A successful story of solar stimulus
A recent front-page story in the Cape Cod Times uncovered a situation where the American recovery and Reinvestment Act (the ARRA – remember that?) has been successful. And since it involves sustainability and since the words “project manager” and “jobs” were featured heavily throughout the story, we thought we’d share much of it with you here.
Many have clamored against such stimuli, asserting that this is “big government” getting “on our backs” and riding taxpayers.
However in this case, utility-cost-reducing solar panels, thanks to the ARRA, are being installed at Cape Cod Community College. That article – an interesting read in and of itself, can be found here:
One quote from that article, though, is what caught writer Sean Gonsalves’ attention:
“The total cost of all the (alternative energy) projects (at the college) will come to more than $4 million … an investment tax credit through the American Recovery and Reinvestment Act helps make it affordable for the company.”
Gonsalves caught up with Allen Giles, president of Turning Mill Energy, the Sandwich-based company installing the college’s solar panels.
He asked Giles flat-out, does he think these alternative energy investment tax credits, or “subsidies,” are an example of “job killing” big government getting in the way of private-sector growth?
“Actually,” he told Gonsalves, “it’s the opposite.”
The section below is extracted from the article:
Giles (whose father named him after the Allen wrench) pointed out the difference between political rhetoric and reality.
“A tax credit allows successful businesspeople who have a tax burden to take their tax dollar and invest it in new projects, rather than the government giving out grants,” he said.
These sorts of tax credits, Giles explained, puts tax dollars to work directly into a project, which provides an “effective” economic stimulus.
“Traditionally, renewable energy projects were very large,” he said.
“Large investment firms invest in large solar farms and large wind farms because they get paid on putting the deal together. And let’s be honest, they’d rather get 2 percent on $100 million dollars than 2 percent on $1 million.”
The stimulus bill allowed Giles’ company to bring together individuals in the local economy who had a tax burden, and instead of sending taxes owed on investment income to the Internal Revenue Service, it let them reinvest that money in renewable energy projects.
“These tax credits can be used to offset federal tax obligations. That’s putting tax money straight to work, with no overhead associated,” Giles said.
“If I wanted to do the college project before the (stimulus bill), I would’ve gone to a large investment firm. And they pretty much laugh at me because the project wasn’t $100 million,” he said.
The backstory, Giles said, is that Turning Mill used to be a company that built cellphone towers, which was a booming business up until 2006-2007.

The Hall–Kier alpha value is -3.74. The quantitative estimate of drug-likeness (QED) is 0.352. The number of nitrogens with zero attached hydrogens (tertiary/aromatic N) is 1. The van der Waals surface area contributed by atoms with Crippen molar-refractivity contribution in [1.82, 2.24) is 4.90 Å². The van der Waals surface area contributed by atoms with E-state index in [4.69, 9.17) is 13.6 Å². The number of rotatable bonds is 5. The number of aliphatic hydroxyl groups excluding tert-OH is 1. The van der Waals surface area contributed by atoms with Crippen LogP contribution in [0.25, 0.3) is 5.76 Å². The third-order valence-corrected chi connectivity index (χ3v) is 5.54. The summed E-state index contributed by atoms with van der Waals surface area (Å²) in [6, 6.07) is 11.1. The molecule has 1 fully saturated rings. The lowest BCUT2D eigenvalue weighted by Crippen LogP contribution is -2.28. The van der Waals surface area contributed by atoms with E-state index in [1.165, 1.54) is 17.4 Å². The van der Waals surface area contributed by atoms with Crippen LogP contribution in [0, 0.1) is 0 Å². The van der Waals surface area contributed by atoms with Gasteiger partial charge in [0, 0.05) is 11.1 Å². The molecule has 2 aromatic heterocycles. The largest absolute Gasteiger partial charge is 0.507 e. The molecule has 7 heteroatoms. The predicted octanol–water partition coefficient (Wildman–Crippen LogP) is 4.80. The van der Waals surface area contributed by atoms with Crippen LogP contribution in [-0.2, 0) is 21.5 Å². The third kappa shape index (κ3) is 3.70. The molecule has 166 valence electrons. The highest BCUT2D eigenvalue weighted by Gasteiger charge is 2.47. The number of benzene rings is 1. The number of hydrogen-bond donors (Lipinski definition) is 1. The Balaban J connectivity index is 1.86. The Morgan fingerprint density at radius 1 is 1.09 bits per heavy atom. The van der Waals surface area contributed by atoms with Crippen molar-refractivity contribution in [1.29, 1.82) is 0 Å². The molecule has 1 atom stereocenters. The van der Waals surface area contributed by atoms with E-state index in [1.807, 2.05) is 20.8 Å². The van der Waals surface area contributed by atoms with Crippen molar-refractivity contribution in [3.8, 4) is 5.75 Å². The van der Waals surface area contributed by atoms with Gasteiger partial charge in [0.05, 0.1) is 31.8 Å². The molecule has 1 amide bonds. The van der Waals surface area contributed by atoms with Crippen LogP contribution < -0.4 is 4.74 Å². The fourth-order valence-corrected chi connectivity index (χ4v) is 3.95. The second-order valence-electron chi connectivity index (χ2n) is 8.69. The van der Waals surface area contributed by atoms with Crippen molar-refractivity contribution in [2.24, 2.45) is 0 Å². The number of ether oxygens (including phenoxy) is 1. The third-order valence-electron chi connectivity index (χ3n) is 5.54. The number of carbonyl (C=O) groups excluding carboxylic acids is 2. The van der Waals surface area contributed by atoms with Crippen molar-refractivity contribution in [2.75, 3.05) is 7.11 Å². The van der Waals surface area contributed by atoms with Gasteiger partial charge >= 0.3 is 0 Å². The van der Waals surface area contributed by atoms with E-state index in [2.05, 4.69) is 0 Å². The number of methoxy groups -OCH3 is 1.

Then the recession hit.
“We had close to 25 employees from the Cape region. But, starting with the financial downturn, we had to lay folks off,” he said.
The company had to come up with a new business plan.
They started looking at renewable energy, Giles said, because “to us, putting up a wind tower is same process as putting up cell towers.”
Giles said the stimulus bill and the commonwealth’s 2008 Green Community Act, which allowed for renewable energy to be sold to electricity suppliers, “was kind of like the perfect storm.”
“We’ve hired back a lot of the people we had to let go,” Giles said.
And Turning Mill jobs aren’t low-wage service and retail jobs.
“We’re talking about permitting specialists, engineers and project managers. Also, we were able to hire our own crews — electricians and laborers,” Giles said.
The best part, he said, is that Turning Mill is diving into the local labor pool.
“We’ve found the local pool to have tremendous experience in this line of work,” he said. “We are the poster child for taking advantage of thoughtful legislation.”
Imagine, if the community college trained the specialists, engineers, project managers and electricians of tomorrow, helping to stave off the economically harmful demographic trend of young people leaving the Cape in search of jobs.
Of course, to understand the Cape’s economic interests clearly, we have to cut through the stormy rhetoric and see reality.
So in this case – and we would imagine that - although Cape Cod is a nice and unique place – this scenario is, or could be repeated all over the US, if people would have the long-term thinking and creativity to do what’s being done at Cape Cod Community College with the ARRA tax credits.
More jobs, more projects, more project managers, and greater sustainability. As Michael Scott, of The Office would say, “it’s all good”.
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